Welham’s Mill, Tintinhull



The Welham brook is a tributary of the River Parrett which forms part of the southern boundary of the parish of Tintinhull. It is also adjacent to the higher, lighter, sandier soils of the parish which favour arable farming.

Welhams Brook

A (water) mill was recorded at this location for the Domesday Book of 1086. It was valued at 30d. A mill served about 40 local households at this time grinding their grain into edible flour. Water mills had been known in England since Roman times, but spread when the local economy and diet dictated the need for more productivity than could be produced by hand driven quern stones in use since prehistory – our Iron Age forebears are believed to have spent two hours a day grinding corn! It is possible that the mill was established by the Saxons, who at one time were living south of the Yeovil- Martock road (see ‘Huish’ field names). However their number of households was almost certainly insufficient therefore I think it more likely that it was Robert de Mortain’s castle and the need to feed his entourage post 1066 that necessitated the building of the mill. Mills were built for the benefit of the local ‘Lord’ (Robert of Mortain, half brother to William the Conqueror) as the peasants, probably from both Montacute and Tintinhull, were obliged to use the mill thus providing an important and regular source of income. The mill formed part of the Montacute Priory demesne after its establishment ca.1100 when William, son of Robert de Mortain, created a Cluniac Priory to atone for his father’s massacre of the Saxons when they attempted to storm the castle on St. Michael’s Mount. The mill was known as ‘Welhams’ by 1273.

medieval mil

By 1319 the Priory had leased the mill to Walter and Maude de Welnham; it is worth noting the use of the Norman name 150 years after the Conquest showing that the Saxons, who would have formed the majority of the population, were still suppressed. Then came the Black Death, the great plague of the mid C14th, which reduced the population by a third. Many mills were abandoned because of falling trade or a lack of skilled millers. Interestingly Welhams – the mill, a messuage (mill house) and a carucate (a hide) of land - was acquired for life by John Bondeman by 1374. In 1381 Bondeman sold(?) the mill with 120 acres of land (roughly the equivalent of a Saxon hide or Danish carucate), of meadow and pasture in West Welham and Stockett to John Breyton. After the Dissolution of the Monasteries in 1539 the Priory lands reverted to ‘The Crown’. Sir William Petre, Secretary of State, was ‘given’ the Manor of Tintinhull and by 1541 the mill, ‘held directly of the Manor’ was leased to Robert Stybbes. By 1605 the tenant was Ambrose Bishop. There was a period of economic growth during Elizabethan and Stuart times fuelled by changes in the ownership of lands previously held by the church, improvements in standards of living and an increase in population. Agriculture flourished and millers became owners, not merely manorial tenants. In consequence the mills at Welhams became the freehold property of Samuel Burr. He was succeeded by his widow in 1644 and Hann was her miller from 1650. For the first time we have more than one mill mentioned at Welhams.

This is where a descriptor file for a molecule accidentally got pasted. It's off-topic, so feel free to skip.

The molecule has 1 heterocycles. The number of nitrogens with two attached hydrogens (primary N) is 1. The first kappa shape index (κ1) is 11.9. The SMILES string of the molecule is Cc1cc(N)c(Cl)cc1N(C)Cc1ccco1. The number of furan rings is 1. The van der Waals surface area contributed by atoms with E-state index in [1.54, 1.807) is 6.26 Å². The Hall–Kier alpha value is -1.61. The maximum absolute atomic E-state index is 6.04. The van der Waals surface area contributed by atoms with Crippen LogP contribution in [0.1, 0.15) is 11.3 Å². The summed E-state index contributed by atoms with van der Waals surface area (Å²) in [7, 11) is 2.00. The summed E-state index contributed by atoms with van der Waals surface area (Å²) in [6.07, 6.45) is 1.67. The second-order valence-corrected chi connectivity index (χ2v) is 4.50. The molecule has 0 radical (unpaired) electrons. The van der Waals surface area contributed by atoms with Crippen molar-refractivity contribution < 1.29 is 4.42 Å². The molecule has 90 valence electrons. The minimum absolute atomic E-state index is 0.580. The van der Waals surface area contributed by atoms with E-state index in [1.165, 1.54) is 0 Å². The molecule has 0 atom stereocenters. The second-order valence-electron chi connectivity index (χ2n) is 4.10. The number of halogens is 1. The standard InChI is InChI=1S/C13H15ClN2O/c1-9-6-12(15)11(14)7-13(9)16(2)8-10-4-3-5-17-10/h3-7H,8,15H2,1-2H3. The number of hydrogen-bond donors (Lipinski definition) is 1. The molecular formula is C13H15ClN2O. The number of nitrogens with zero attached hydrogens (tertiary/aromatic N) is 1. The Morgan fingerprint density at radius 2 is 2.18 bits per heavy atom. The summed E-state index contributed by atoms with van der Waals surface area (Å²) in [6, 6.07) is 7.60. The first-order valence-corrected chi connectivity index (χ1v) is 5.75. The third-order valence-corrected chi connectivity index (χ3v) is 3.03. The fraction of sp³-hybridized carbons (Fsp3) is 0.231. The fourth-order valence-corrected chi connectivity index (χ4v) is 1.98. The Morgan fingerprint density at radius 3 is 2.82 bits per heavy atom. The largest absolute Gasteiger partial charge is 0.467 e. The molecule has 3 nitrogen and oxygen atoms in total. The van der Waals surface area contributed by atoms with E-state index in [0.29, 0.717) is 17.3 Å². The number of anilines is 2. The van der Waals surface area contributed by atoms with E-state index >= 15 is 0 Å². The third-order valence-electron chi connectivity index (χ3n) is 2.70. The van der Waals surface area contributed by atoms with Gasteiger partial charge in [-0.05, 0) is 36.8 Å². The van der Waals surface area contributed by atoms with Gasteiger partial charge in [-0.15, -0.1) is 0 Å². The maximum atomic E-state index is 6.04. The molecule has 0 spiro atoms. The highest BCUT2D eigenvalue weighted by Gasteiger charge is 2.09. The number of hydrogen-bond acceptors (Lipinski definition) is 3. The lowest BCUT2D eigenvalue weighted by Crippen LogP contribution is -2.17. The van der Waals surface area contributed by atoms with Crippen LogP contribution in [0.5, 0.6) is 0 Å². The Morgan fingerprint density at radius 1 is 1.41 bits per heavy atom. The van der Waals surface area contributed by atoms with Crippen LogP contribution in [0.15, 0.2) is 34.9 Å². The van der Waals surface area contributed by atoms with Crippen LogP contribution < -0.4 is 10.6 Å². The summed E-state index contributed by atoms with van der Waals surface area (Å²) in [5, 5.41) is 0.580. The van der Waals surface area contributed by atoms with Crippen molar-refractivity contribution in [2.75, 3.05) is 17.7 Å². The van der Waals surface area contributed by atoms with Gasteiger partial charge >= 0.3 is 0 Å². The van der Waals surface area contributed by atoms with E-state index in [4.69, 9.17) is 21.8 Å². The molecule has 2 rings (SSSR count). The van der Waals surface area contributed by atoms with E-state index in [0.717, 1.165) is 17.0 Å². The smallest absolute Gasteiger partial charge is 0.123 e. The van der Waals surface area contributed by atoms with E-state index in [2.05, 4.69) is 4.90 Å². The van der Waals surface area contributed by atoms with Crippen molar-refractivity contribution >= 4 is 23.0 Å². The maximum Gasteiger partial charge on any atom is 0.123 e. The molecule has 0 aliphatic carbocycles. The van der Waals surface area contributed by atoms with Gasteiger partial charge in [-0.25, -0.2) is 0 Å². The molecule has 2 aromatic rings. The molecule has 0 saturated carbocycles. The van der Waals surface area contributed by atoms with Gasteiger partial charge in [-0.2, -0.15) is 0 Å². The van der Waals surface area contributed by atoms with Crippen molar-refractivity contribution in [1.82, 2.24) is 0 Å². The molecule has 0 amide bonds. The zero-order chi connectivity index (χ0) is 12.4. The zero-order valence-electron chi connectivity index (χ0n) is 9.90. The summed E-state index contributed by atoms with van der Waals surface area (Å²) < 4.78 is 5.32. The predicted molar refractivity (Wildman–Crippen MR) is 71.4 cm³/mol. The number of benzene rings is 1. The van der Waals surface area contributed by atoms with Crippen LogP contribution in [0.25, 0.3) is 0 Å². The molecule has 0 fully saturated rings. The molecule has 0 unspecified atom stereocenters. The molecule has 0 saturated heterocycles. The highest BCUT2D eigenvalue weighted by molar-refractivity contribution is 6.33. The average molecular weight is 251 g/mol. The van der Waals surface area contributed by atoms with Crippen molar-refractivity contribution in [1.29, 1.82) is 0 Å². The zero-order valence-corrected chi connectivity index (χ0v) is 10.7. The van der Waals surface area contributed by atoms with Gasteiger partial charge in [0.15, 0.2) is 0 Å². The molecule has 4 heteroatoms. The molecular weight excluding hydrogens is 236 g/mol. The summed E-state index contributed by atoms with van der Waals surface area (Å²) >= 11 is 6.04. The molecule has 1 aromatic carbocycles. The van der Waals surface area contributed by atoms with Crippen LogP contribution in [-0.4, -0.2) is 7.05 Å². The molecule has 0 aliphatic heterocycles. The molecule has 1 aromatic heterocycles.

napper map image
The mill as depicted on the John Napper map of 1786


Typically one milling unit equalled a wheel driving a pair of stones so it is probably that another wheel and pair of stones was added. The most expensive piece of the milling equipment was the stones – in C14th they accounted for about 11% of the cost of a windmill, about £1- so their addition would have been necessary. It is likely that both of these mills were used for grinding corn in our very wealth agricultural area. However we need to remain open minded on this as mills were used for many things including fulling (felting woven cloth), scrutching (processing flax) and grinding bark for the tanning industry; all three of which happened in the local area. John Bishop was the owner from 1654 to at least 1670 by which time the mill was in decay. However business must still have been good, for Welhams, like many other mills around this time, was improved; mills were either enlarged or simply rebuilt using more durable materials. The durable material in this area is of course hamstone. The buildings at Welhams are listed as C17th, but have yet to be surveyed by the Somerset Vernacular Building Research Group to confirm this or discover any indications of earlier work. A succession of millers can be traced through the C19th and C20th, the last being Esau Saunders in 1902. By 1960 there were few commercially operating watermills in England and Welhams came into private occupation in 1968.

Bibliography:- VCH, Vol 3. Martin Bodman Papers, ‘Water and Wind Power’by Martin Watts

Mills to visit Burcott at Wookey, near Wells. Grinding and selling flour, lunches/teas play area and some small farm animals Gants at Bruton. Teas and a plants woman on site. Now producing Elecricity to power 17 houses.


Prepared by Denny Robbins October 08